And Beltran, of course, was part of the Paul Bartel stable, also appearing in Eating Raoul and Scenes from the Class Struggle in Beverly Hills. Interesting that Bartel’s films, which were kind of the same style as John Waters movies, aren’t remembered or talked about much anymore. (Bartel and his usual female muse, Mary Woronov, also were in another classic from the period, Rock ‘n’ Roll High School–but I don’t remember if Bartel directed that one.)

I may finish watching Night of the Comet at some point today; we shall see how the day goes.

And now, back to the spice mines.

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Lust to Love

Thursday! This week has slipped right through my fingers, hasn’t it? I looked at my weekly to-do list and was very disappointed to see many things not crossed off, that will have to carry over until next week. I am going through the WIP painstakingly; I am doing a line edit, which is something I’ve not done in a long time on one of my own manuscripts (which is really shameful to confess; in my own defense the copy editors haven’t had to do too much to my manuscripts to clean them up because I generally write very clean copy to begin with), but I am also trying to make this manuscript leaner than it came in on the last several drafts; it’s still sitting at over a hundred thousand words and at most, it should be ninety. At MOST. But it’s taking me longer to do than an usual edit, and I am having to pay more attention because I don’t have long stretches of time to dedicate to it, grabbing an hour here or there whenever I can. I will probably wind up working on it a lot this weekend because I really want to get it finished, once and for all.

I’ve also been revising a short story at the same time, and that’s coming along really well, too. I am very happy with the writing I’ve been doing, which is a lovely thing.

So, The Great Gatsby. I’ve been thinking about it a lot since I finished reading it the weekend before last, and while I am still not convinced it is either the great American novel or a masterpiece, I did enjoy it much more than I did when I was a teenager and had to read it for American Lit at Bolingbrook High.

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In my younger and more vulnerable years my father gave me some advice that I’ve been turning over in my mind ever since.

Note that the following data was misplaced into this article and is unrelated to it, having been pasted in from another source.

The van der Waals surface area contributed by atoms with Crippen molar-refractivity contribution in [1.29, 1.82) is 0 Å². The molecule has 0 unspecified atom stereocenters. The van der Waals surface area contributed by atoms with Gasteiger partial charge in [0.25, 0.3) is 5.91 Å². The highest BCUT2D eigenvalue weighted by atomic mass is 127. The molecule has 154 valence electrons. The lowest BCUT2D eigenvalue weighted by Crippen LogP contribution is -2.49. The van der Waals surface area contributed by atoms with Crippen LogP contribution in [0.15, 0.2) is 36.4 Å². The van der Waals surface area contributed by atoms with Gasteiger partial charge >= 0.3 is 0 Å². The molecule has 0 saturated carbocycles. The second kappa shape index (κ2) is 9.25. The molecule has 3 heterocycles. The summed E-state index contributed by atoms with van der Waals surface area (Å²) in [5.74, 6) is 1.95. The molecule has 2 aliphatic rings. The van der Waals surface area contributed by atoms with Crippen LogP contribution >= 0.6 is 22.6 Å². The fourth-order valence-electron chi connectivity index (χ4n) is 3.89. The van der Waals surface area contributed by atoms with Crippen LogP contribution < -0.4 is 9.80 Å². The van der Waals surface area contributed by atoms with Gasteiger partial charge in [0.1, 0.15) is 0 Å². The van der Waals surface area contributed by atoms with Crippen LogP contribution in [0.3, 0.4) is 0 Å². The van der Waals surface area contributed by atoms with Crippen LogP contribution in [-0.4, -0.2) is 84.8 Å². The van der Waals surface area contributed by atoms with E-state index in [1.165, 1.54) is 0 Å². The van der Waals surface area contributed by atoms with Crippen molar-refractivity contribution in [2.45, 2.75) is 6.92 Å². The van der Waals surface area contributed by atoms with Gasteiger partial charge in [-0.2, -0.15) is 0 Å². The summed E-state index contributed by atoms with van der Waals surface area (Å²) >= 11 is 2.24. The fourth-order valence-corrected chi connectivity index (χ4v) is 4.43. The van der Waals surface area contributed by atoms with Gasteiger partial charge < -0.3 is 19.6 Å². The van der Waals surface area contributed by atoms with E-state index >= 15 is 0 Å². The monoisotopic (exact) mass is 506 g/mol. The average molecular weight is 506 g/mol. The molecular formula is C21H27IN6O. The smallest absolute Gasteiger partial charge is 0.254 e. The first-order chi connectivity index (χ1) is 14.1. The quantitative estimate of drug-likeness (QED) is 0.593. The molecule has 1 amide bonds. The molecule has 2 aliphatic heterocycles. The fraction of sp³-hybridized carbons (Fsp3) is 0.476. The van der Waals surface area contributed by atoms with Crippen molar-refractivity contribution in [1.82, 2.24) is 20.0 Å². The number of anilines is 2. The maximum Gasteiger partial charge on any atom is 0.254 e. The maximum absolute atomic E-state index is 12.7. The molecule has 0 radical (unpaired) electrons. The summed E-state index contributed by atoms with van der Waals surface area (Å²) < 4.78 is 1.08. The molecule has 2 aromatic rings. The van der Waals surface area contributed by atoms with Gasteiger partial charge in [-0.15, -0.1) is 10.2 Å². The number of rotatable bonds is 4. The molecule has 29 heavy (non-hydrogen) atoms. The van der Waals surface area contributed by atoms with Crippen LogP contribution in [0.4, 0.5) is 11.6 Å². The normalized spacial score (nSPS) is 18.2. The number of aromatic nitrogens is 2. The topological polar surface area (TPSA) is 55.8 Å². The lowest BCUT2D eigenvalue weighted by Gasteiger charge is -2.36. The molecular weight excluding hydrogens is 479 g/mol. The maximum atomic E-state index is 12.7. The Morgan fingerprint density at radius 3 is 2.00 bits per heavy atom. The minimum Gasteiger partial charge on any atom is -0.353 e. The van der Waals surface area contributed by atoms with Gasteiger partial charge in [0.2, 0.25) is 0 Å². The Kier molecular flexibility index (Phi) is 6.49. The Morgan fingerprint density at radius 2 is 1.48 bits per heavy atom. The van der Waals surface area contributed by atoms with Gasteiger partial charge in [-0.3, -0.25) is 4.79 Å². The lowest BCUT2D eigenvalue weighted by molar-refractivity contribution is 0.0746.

“Whenever you feel like criticizing anyone,” he told me, “just remember that all the people in this world haven’t had the advantages that you’ve had.

He didn’t say any more but we’ve always been unusually communicative in a reserved way and I understood that he meant a great deal more than that. In consequence I’m inclined to reserve all judgements, a habit that has opened up many curious natures to me and also made me the victim of not a few veteran bores. The abnormal mind is quick to detect and attach itself to this quality when it appears in a normal person, and so it came about in college I was unjustly accused of being a politician, because I was privy to the secret griefs of wild, unknown men.

When I read this book in high school, all I could think was how boring. As my teacher went on and on about the symbolism of the green light on the dock, the eyes on the billboard in the valley of ashes on the road from the Long Island twin villages of East and West Egg (where the Wilsons’ garage was), the valley of ashes itself, and on and on, I just rolled my eyes in the back of the room, unable to wait to get back to reading whichever Ellery Queen or Agatha Christie or P. G. Wodehouse or Victoria Holt or Phyllis A. Whitney novel was next up in the stack from the library. My primary takeaway from the book? Every character in it was awful, even Nick Carraway, the narrator who knew everything, said nothing, and allowed the tragedy to unfold.

Several years ago, I was talking about books with a writer friend and I just kind of casually tossed out the notion, without putting a lot of thought into it, that “I mean, The Great Gatsby is a murder mystery told in reverse. A crime writer would have started with the body in the pool, unpeeling the layers that led Wilson to shoot Gatsby, with the big reveal at the end that Daisy was actually driving the car.”